By the age of 25, Wyeth was recognized as a talented fine artist, an ambition that his father would never fulfill. But at 28 his world crumbled when his father, who had been his professional and spiritual anchor, was killed in an accident.
On Oct. 19, 1945, N.C. was riding with his young grandson, Newell, when his car stalled on a railroad crossing and was struck by a train. "When he died, I was just a clever watercolorist -lots of swish and swash," Andrew told Life magazine writer Richard Meryman in 1965. After the accident, he resolved to honor his father's memory by "doing something serious" with his career.
"I had always had this great motion toward the landscape, and so, with his death . . . the landscape took on a meaning, the quality of him," he told Meryman.
The following year, Wyeth completed Winter 1946, a painting that, like Christina's World, has become one of his signature images. The picture, which shows a boy running down a hill, was a catharsis, for it allowed him to work out the remorse he felt for never having painting his father's portrait.
"The hill finally became a portrait of him," he said in the Life interview. The crossing where N.C. had been killed was just on the other side of the hill.
From that time forward, Wyeth's art became identified equally with the Brandywine Valley around Chadds Ford and with Maine. The Wyeths divided each year between the two places. Their homestead in Chadds Ford consists of an 18th-century miller's house, a gristmill converted to a studio and a granary used as an office. In Cushing, just west of Port Clyde on the Maine coast, they have a restored 18th-century clapboard house. They also own a small island off the coast.
For Wyeth, the Pennsylvania countryside meant solid stone walls and soggy, rich earth; by contrast, Maine seemed to him "all dry bones and desiccated sinews." But Maine also appealed to him because it represented a simplicity that he believed was disappearing elsewhere in America.
Although Wyeth was a famous artist for years, his friends and neighbors in each place shielded him from tourists and the idly curious who hoped to drop into his studio or find him painting outdoors. Anyone who made casual inquiries about Wyeth was likely to be put off with protestations of ignorance about his whereabouts or vague directions that led nowhere in particular.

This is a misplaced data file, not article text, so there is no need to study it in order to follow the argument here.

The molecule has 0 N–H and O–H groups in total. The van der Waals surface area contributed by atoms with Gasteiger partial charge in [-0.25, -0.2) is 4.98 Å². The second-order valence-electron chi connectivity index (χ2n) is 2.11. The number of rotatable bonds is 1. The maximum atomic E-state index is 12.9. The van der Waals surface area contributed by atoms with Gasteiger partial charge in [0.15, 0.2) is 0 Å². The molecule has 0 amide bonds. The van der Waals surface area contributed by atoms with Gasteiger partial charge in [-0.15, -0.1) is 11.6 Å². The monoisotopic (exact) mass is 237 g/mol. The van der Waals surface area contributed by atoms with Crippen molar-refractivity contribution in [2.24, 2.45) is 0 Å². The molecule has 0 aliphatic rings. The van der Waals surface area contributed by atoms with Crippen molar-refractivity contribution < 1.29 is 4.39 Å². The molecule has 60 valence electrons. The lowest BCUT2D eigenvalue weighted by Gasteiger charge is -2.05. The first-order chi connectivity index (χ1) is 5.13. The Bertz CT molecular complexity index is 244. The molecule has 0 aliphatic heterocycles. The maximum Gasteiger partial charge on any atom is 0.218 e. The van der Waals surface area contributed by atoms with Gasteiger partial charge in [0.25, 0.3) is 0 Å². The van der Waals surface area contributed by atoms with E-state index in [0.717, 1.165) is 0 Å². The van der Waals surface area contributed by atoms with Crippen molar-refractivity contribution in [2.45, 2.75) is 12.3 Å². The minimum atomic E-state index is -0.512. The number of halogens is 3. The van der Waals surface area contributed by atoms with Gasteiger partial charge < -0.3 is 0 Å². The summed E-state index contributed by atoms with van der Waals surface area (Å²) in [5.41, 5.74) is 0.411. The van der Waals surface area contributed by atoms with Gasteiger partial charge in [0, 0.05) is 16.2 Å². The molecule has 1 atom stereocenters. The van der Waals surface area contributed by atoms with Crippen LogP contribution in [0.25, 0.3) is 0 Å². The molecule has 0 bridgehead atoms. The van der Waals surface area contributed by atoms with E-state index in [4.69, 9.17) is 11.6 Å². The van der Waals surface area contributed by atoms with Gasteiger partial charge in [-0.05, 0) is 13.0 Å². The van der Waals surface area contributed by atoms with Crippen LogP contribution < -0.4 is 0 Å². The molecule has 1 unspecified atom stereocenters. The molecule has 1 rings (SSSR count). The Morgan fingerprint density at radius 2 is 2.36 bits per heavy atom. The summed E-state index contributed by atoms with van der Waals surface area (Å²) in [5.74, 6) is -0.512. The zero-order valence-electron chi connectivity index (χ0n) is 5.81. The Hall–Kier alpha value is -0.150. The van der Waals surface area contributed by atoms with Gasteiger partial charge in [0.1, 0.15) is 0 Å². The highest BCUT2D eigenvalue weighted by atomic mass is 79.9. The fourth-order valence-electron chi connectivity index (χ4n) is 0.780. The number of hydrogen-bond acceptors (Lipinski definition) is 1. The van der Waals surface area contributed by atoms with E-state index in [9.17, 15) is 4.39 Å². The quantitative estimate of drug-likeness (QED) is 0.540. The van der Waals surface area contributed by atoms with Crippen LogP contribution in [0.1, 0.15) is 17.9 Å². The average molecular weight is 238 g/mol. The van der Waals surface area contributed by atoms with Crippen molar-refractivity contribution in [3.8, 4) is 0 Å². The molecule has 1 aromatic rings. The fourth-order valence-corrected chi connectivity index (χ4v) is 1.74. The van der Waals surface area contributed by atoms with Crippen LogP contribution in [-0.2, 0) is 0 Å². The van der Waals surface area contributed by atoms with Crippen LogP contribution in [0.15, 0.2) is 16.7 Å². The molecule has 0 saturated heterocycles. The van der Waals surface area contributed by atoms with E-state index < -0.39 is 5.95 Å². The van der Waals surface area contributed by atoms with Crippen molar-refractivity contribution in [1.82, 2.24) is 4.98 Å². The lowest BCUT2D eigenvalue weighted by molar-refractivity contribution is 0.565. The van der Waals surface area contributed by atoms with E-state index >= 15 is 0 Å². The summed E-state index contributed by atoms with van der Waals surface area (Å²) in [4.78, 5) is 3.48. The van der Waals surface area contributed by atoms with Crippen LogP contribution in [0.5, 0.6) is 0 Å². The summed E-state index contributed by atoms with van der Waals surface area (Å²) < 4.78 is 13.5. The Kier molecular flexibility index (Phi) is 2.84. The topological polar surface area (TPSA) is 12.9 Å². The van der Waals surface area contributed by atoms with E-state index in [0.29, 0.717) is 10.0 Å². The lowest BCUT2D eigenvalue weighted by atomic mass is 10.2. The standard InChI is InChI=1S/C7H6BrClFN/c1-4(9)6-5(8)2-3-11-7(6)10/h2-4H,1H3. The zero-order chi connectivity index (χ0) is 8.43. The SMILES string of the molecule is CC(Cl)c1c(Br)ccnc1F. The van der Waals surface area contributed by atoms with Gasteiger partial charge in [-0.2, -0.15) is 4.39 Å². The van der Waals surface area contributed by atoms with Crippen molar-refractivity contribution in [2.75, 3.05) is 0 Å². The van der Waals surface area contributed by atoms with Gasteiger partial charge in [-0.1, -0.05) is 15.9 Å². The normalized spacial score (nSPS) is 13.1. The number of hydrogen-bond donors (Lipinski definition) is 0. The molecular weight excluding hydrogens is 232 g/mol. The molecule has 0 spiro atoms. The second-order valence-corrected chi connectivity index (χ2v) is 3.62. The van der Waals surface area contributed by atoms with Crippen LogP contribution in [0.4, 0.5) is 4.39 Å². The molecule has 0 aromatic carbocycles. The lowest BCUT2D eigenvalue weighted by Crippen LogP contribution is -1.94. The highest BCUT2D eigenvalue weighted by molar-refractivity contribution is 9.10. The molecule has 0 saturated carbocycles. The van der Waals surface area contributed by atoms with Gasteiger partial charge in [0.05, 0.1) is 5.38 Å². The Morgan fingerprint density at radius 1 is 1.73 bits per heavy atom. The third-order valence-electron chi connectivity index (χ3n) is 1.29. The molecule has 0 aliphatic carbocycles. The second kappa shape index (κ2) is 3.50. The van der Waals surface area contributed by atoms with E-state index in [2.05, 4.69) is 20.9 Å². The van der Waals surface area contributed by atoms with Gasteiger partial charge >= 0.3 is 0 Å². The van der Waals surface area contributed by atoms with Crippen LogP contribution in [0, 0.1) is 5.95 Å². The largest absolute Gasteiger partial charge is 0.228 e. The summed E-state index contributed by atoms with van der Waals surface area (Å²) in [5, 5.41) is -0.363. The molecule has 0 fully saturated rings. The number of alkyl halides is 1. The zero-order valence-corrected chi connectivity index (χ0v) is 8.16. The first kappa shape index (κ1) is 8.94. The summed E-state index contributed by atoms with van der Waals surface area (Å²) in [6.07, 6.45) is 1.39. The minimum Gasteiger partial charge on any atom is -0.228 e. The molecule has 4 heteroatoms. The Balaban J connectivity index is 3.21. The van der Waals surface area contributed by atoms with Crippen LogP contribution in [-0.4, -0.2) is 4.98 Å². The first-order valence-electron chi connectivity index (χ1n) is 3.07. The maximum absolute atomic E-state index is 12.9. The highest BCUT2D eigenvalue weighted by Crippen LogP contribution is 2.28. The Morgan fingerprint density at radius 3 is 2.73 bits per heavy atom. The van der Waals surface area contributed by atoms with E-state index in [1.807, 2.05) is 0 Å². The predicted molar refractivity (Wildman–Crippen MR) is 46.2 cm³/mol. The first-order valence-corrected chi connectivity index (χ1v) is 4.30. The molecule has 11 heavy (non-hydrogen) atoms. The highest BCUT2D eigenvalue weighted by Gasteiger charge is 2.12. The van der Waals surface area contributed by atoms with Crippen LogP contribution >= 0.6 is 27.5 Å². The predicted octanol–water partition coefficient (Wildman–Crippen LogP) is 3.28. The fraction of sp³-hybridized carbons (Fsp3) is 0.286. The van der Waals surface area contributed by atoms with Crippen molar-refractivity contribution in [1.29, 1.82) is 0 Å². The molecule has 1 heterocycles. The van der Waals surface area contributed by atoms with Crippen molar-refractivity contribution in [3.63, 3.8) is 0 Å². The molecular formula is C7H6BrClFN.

Some of these friends and neighbors have become famous themselves because of Wyeth. Christina Olson was a crippled woman who lived with her brother, Alvaro, in a weather-beaten house on a coastal promontory. Wyeth painted her and their house many times; for him, her pride, quiet courage and independent spirit epitomized what he loved about the state.
Another Maine neighbor, a teenaged Finnish girl named Siri Erickson, became the subject of his first nudes, beginning in 1969. Where Christina Olson had symbolized deterioration, Siri represented the invigoration and power of youth.
Ralph Cline, a 71-year-old Maine lumberman whom Wyeth has observed marching in a Memorial Day parade, became The Patriot. Wyeth painted him in a bemedaled World War I uniform. One of his most striking images depicts another Maine friend, Walt Anderson, lying in a dory that seems adrift on the sea. Anderson looks like a modern-day Viking being buried at sea.
Wyeth didn't begin to concentrate on painting people under after his father died. In Chadds Ford, his principal subject was Karl Kuerner, the former German army machine-gunner who had become a Pennsylvania dairy farmer. Wyeth had known the Kuerner farm since childhood, and some observers have speculated that Kuerner, who died in 1979, became a surrogate father.
Wyeth's pictures of Kuerner and his farm add up to a collective portrait that is frequently symbolic in its allusions. For instance, the painting called Ground Hog Day, painted in 1959, is a view taken out a window in Kuerner's kitchen. A plate, cup and saucer, and a knife are set on the table; otherwise the sunlit room is empty.
Through the window, one can see the jagged ends of a cut log, the kind of menacing detail that Wyeth often included in his compositions to avoid what he called "sweetness." Although Kuerner isn't present, Wyeth intended that this picture should suggest his character -spartan, honest, perhaps a bit flinty.